The first thing I tried was the drizzled popcorn (pictured immediately above—as if you don’t know which of the photos in this post is the one of popcorn). Honestly, I’d expected it to be really boring; it’s just chocolate-drizzled popcorn—how good could it be? But for real, this stuff isn’t the slightest bit boring. Somehow, each piece is perfectly sweet, salty, and buttery. None of the flavors ever overwhelm the others, and none of the ingredients taste stale, which isn’t something I get to say anywhere near often enough. Definitely a product I would (and probably soon will) pay for.

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Next came the mini-pizza (rather, the Pizza Patty with Pizzazz—pictured immediately above), another product for which my expectations were totally, totally misguided. I don’t know what I’d imagined. Something bad, no doubt. I guess I expected it to be too sweet, too hard, or too busy, flavor-wise, but it just isn’t any of the above. The chocolate itself—sweet, but not absurdly so—is high-quality, and the texture of the popcorn works surprisingly well with the rest of the “pizza.”

To my absolute astonishment, I ended up really loving this thing (as did Sam—I shared, but only begrudgingly). We agreed: More, please. (And I have a feeling we’re going to end up ordering another at some point in the near-ish future—perhaps even a full-sized “pie,” if I can ever manage to get over the shame I’d feel for paying for such an absurd product.)

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Then, there was cakeMicrowavable birthday cake, which comes with everything needed to make it, cookware (and party supplies) included. It takes maybe five minutes to make—well, it took me five minutes, because I didn’t let it cool before icing—and the whole process is ridiculously easy, too. You just add water to the mix, microwave it (in the container it comes in!), “make” the frosting (more water-adding—this time, with an absurdly small and shallow spoon), and then frost the cake. That’s it.

The final product, pictured immediately above, actually isn’t half bad…for a cake that was five minutes ago literally just two types of powder. It’s nothing special (and why should it be?), but it holds its own against your average cake-mix cake, if you ask me. Plus, it takes a fraction of the effort. No pans dirtied—score.

After the cake, I moved on to the fudge bites—they’re nice and fudgy (duh) with super-moist centers—and then it was time for (what I expected to be) the grand finale: the Chippers tasting.

Pictured below are a bunch of teeny-tiny bags of Chippers, each containing a different flavor: salted caramel, lemon, lime, pumpkin, orange, peach-mango, raspberry, blueberry, grape, espresso, peppermint, and pomegranate. (Honestly, if it had been up to me, I never would’ve ordered any sort of fruity bark—but it wasn’t, so fruity bark I ate.)

A bunch of Sensational Sweets Chippers

Now, these…are strange. They’re just fragments of white chocolate peppered with what really, really taste like crushed Dum-Dums (and I wouldn’t be surprised if the candy bits were crushed Dum-Dums, given that Dum-Dums are top 8–free). Some flavors are all right—I particularly liked salted caramel, peach-mango, and blueberry—but plenty suck. (I guess that’s to be expected, though, as I did try every single flavor, including the ones I never, ever would’ve chosen on my own.)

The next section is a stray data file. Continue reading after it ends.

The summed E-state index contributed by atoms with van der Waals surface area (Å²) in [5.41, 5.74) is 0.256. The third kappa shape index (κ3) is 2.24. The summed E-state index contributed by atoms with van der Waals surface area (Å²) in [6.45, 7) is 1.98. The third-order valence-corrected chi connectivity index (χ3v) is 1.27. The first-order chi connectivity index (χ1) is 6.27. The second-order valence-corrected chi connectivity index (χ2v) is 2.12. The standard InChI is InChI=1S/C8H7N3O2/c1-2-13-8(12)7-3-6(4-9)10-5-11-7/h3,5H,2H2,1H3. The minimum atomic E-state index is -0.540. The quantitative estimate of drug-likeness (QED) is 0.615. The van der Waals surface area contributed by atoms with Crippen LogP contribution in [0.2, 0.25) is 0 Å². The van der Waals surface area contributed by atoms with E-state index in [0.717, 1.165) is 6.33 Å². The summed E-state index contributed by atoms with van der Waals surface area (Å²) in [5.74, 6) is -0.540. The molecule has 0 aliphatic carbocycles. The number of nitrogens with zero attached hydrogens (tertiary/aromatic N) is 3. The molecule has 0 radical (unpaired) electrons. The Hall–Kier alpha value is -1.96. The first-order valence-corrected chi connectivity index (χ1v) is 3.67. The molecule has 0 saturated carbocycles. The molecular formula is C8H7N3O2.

Grape is unmistakably medicinal, and espresso tastes like Dunkin Donuts smells (not a compliment). Lime tastes like Mr. Clean (not sure whether Mr. Clean is nut-free, so the jury’s still out on that one), and peppermint is absurdly artificial, even compared to the other super-artificial flavors. But the chocolate itself is fine—I’m a big fan of white chocolate, which helps—so the fruitless Chippers are definitely tolerable, at the very least. (Salted caramel is my favorite, mostly because it’s the simplest.)

Anyway. I wish I could say I spaced all this chocolate-sampling over the course of a few days, but I didn’t. I ate it all in a single afternoon, then ordered a pizza before sitting down to write this post. The whole thing was genuinely shameful…but overstuffed as I am, I can’t deny that Sensational Sweets makes some damn good chocolate. With the exception of the Chippers, their sweets (well, those that I’ve tried) are indeed sensational, and I strongly recommend them to anyone who’s into (sugar-intensive, but not intolerably sugary) chocolate.

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Touring a Nut-Free Chocolate Factory

"Happiness is Unroasted"—outside Raaka's factory

Back in March, I published a post about Raaka, a Brooklyn-based craft chocolate company that’s entirely nut-free. In that post, I noted that Raaka offers 45-minute tours of their factory in Red Hook to anyone who’s willing to part with $10 and don a hair net. It’s taken me a few months, but I finally got around to going—so I figured I’d share some photos.

Some important information first, though. None of Raaka’s products contain any gluten, dairy, soy, or nuts. Their FAQ states that no nuts are allowed in their factory, but that their chocolates aren’t certified nut-free, as they cannot guarantee that their vendors’ facilities are equally safe. Everything they sell is vegan, non-GMO, and organic—and most (if not all) of their bars are kosher, too.

(In spite of the whole vendors’-facilities thing, I’ve still categorized Raaka as truly nut-free, as their own plant is nut-free, and that’s about as much as I can ask for. Plus, I kind of like the fact that Raaka isn’t defined by its allergy-friendliness; it’s just a normal chocolate company that also happens to not use a few ingredients.)

Raaka is really big on their whole virgin chocolate thing, which refers to the fact that they use unroasted cacao beans in their chocolate-making process. As the folks at Raaka frame it, many lesser companies buy low-quality beans and then roast them to hide their flavor, which leads to a one-size, homogenous sort of product. Raaka, in an attempt to “bring you true cacao flavor,” does no such thing; instead, they buy high-quality beans and are thus unafraid to showcase those beans’ natural (unroasted) flavors. As long as it tastes good, right?